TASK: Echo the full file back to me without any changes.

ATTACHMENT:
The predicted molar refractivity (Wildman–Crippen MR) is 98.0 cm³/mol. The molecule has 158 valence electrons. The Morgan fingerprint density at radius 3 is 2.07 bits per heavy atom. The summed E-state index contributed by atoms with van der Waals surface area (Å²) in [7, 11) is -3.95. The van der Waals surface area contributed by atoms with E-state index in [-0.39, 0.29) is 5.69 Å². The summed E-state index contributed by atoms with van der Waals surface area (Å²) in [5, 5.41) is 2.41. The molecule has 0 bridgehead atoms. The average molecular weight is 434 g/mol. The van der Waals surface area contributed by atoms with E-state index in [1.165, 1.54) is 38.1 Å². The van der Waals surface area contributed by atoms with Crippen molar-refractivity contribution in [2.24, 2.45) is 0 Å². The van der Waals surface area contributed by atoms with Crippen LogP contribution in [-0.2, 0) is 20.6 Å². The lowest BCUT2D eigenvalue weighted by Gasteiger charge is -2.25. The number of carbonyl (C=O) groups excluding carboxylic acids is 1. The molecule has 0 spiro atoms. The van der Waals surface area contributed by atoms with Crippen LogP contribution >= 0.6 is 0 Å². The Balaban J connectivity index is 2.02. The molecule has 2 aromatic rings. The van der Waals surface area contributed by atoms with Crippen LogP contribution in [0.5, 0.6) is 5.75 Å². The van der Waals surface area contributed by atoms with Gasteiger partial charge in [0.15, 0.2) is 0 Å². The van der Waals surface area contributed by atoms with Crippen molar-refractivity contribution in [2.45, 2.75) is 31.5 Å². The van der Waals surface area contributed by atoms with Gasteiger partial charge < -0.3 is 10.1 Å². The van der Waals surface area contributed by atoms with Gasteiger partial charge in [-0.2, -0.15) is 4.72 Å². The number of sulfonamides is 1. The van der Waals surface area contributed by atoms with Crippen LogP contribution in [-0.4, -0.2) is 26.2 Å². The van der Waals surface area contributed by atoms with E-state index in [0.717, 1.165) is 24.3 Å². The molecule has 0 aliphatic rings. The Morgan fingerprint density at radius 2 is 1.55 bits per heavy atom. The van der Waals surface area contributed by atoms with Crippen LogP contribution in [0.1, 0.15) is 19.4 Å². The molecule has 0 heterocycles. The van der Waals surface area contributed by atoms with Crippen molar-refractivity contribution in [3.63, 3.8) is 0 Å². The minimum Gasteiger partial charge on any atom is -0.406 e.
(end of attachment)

The predicted molar refractivity (Wildman–Crippen MR) is 98.0 cm³/mol. The molecule has 158 valence electrons. The Morgan fingerprint density at radius 3 is 2.07 bits per heavy atom. The summed E-state index contributed by atoms with van der Waals surface area (Å²) in [7, 11) is -3.95. The van der Waals surface area contributed by atoms with E-state index in [-0.39, 0.29) is 5.69 Å². The summed E-state index contributed by atoms with van der Waals surface area (Å²) in [5, 5.41) is 2.41. The molecule has 0 bridgehead atoms. The average molecular weight is 434 g/mol. The van der Waals surface area contributed by atoms with E-state index in [1.165, 1.54) is 38.1 Å². The van der Waals surface area contributed by atoms with Crippen molar-refractivity contribution in [2.24, 2.45) is 0 Å². The van der Waals surface area contributed by atoms with Crippen LogP contribution in [-0.2, 0) is 20.6 Å². The lowest BCUT2D eigenvalue weighted by Gasteiger charge is -2.25. The number of carbonyl (C=O) groups excluding carboxylic acids is 1. The molecule has 0 spiro atoms. The van der Waals surface area contributed by atoms with Crippen LogP contribution >= 0.6 is 0 Å². The Balaban J connectivity index is 2.02. The molecule has 2 aromatic rings. The van der Waals surface area contributed by atoms with Crippen LogP contribution in [0.5, 0.6) is 5.75 Å². The van der Waals surface area contributed by atoms with Gasteiger partial charge in [0.15, 0.2) is 0 Å². The van der Waals surface area contributed by atoms with Crippen molar-refractivity contribution in [2.45, 2.75) is 31.5 Å². The van der Waals surface area contributed by atoms with Gasteiger partial charge < -0.3 is 10.1 Å². The van der Waals surface area contributed by atoms with Gasteiger partial charge in [-0.2, -0.15) is 4.72 Å². The number of sulfonamides is 1. The van der Waals surface area contributed by atoms with Crippen LogP contribution in [-0.4, -0.2) is 26.2 Å². The van der Waals surface area contributed by atoms with E-state index in [0.717, 1.165) is 24.3 Å². The molecule has 0 aliphatic rings. The Morgan fingerprint density at radius 2 is 1.55 bits per heavy atom. The van der Waals surface area contributed by atoms with Crippen LogP contribution in [0.1, 0.15) is 19.4 Å². The molecule has 0 heterocycles. The van der Waals surface area contributed by atoms with Crippen molar-refractivity contribution in [3.63, 3.8) is 0 Å². The minimum Gasteiger partial charge on any atom is -0.406 e.